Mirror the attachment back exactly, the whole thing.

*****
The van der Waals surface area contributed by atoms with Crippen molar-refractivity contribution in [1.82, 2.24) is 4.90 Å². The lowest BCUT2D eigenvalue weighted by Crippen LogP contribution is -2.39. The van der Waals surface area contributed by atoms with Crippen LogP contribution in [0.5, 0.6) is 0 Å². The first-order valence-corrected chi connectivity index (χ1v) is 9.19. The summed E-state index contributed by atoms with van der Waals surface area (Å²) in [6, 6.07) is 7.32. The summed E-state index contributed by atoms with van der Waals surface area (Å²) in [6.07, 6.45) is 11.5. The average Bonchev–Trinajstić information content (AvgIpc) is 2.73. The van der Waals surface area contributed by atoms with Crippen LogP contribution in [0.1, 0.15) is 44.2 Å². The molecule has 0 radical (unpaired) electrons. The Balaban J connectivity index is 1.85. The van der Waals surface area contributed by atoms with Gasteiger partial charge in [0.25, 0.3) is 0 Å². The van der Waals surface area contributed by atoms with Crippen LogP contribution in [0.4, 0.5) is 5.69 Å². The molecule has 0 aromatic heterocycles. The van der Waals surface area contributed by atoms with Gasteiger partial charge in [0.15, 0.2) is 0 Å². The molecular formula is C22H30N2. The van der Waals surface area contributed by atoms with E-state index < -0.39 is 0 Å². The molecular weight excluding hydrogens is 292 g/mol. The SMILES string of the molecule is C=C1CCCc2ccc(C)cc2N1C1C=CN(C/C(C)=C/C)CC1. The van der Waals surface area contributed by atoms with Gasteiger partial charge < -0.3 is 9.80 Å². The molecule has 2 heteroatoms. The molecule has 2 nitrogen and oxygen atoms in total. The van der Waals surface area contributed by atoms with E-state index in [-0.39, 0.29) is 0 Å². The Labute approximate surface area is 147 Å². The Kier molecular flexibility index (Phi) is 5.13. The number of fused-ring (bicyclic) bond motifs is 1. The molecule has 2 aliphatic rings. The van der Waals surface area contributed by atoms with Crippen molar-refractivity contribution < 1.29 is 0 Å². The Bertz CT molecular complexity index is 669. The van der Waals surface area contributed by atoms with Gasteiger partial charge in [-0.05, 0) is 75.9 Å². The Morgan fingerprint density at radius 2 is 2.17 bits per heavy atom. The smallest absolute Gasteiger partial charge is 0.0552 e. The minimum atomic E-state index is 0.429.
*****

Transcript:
The van der Waals surface area contributed by atoms with Crippen molar-refractivity contribution in [1.82, 2.24) is 4.90 Å². The lowest BCUT2D eigenvalue weighted by Crippen LogP contribution is -2.39. The van der Waals surface area contributed by atoms with Crippen LogP contribution in [0.5, 0.6) is 0 Å². The first-order valence-corrected chi connectivity index (χ1v) is 9.19. The summed E-state index contributed by atoms with van der Waals surface area (Å²) in [6, 6.07) is 7.32. The summed E-state index contributed by atoms with van der Waals surface area (Å²) in [6.07, 6.45) is 11.5. The average Bonchev–Trinajstić information content (AvgIpc) is 2.73. The van der Waals surface area contributed by atoms with Crippen LogP contribution in [0.1, 0.15) is 44.2 Å². The molecule has 0 radical (unpaired) electrons. The Balaban J connectivity index is 1.85. The van der Waals surface area contributed by atoms with Gasteiger partial charge in [0.25, 0.3) is 0 Å². The van der Waals surface area contributed by atoms with Crippen LogP contribution in [0.4, 0.5) is 5.69 Å². The molecule has 0 aromatic heterocycles. The van der Waals surface area contributed by atoms with Gasteiger partial charge in [0.15, 0.2) is 0 Å². The molecular formula is C22H30N2. The van der Waals surface area contributed by atoms with E-state index < -0.39 is 0 Å². The molecular weight excluding hydrogens is 292 g/mol. The SMILES string of the molecule is C=C1CCCc2ccc(C)cc2N1C1C=CN(C/C(C)=C/C)CC1. The van der Waals surface area contributed by atoms with Gasteiger partial charge < -0.3 is 9.80 Å². The molecule has 2 heteroatoms. The molecule has 2 nitrogen and oxygen atoms in total. The van der Waals surface area contributed by atoms with E-state index in [-0.39, 0.29) is 0 Å². The Labute approximate surface area is 147 Å². The Kier molecular flexibility index (Phi) is 5.13. The number of fused-ring (bicyclic) bond motifs is 1. The molecule has 2 aliphatic rings. The van der Waals surface area contributed by atoms with Crippen molar-refractivity contribution < 1.29 is 0 Å². The Bertz CT molecular complexity index is 669. The van der Waals surface area contributed by atoms with Gasteiger partial charge in [-0.05, 0) is 75.9 Å². The Morgan fingerprint density at radius 2 is 2.17 bits per heavy atom. The smallest absolute Gasteiger partial charge is 0.0552 e. The minimum atomic E-state index is 0.429.